The Athinoula A. Martinos Center for Biomedical Imaging at the Massachusetts General Hospital has been a leading force in acupuncture mechanism research for over a decade.  In 2003 we were awarded NCCAM's "Center of Excellence for Research on Complementary and Alternative Medicine" (CERC, NCCAM PO1 -AT002048, PI: Rosen) for our Center, "Neuroimaging Acupuncture Effects on Human Brain Activity.” The focus of our work thus far has been to explore central mechanisms of acupuncture by evaluating a distributed network of functionally, neurochemically, and neuroanatomically connected brain regions.

Our CERC grant is organized into three projects and two cores.  Project #1, led by Dr. Kathleen Hui, conducts fMRI studies to confirm and elaborate the previously documented anti-correlated relationship between two brain networks during acupuncture.  The two networks are the default mode network (DMN / limbic-paralimbic neocortical network) and the task-positive network. A second project, led by Dr. Vitaly Napadow, explores the hypothesis that acupuncture modulates chronic pain by affecting brain circuitry related to autonomic nervous system (ANS) outflow. The study will assess whether changes in clinical outcome associated with either sham or verum acupuncture are mediated by changes in ANS activity as documented by physiological and imaging data.  Finally, project #3, led by Dr. Randy Gollub, explores the influence of expectancy on brain response and observed clinical efficacy in a trial of acupuncture for knee OA.  This project is a collaborative experiment with Project #2.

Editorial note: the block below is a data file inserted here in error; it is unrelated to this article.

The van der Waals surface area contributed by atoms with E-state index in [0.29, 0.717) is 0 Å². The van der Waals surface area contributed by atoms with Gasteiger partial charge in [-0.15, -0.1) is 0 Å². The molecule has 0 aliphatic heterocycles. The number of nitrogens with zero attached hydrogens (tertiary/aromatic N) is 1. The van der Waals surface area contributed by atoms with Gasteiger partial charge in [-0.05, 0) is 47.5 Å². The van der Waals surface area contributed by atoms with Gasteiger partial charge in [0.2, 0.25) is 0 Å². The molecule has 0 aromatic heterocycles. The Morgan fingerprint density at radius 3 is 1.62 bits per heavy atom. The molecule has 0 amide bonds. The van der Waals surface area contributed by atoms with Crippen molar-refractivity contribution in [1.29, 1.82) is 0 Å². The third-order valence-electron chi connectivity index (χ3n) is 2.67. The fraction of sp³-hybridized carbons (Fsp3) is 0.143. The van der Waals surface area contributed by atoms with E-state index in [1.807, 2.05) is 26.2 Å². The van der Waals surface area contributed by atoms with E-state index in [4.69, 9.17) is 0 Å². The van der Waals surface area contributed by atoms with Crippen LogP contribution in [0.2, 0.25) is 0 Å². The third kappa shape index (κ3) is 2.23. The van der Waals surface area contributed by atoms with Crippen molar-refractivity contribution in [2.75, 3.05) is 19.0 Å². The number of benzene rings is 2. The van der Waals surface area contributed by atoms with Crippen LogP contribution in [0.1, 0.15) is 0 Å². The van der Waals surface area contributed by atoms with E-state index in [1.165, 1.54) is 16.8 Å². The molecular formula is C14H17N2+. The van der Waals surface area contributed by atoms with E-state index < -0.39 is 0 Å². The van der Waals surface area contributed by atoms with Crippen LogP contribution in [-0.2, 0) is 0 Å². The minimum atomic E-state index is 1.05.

For the healing art of acupuncture to be fully integrated into mainstream medicine, it needs to be examined within the evidence-based framework of the scientific method. To attain this goal, all three funded projects, as well as other affiliated projects, use neuroimaging tools to investigate the possible brain pathways and circuitries involved in acupuncture, as it is applied to different diseases.

In The News

Researchers from the Center appeared in a recent Good Morning America segment: "Acupuncture for Kids." View a video of the segment here.

GMA Still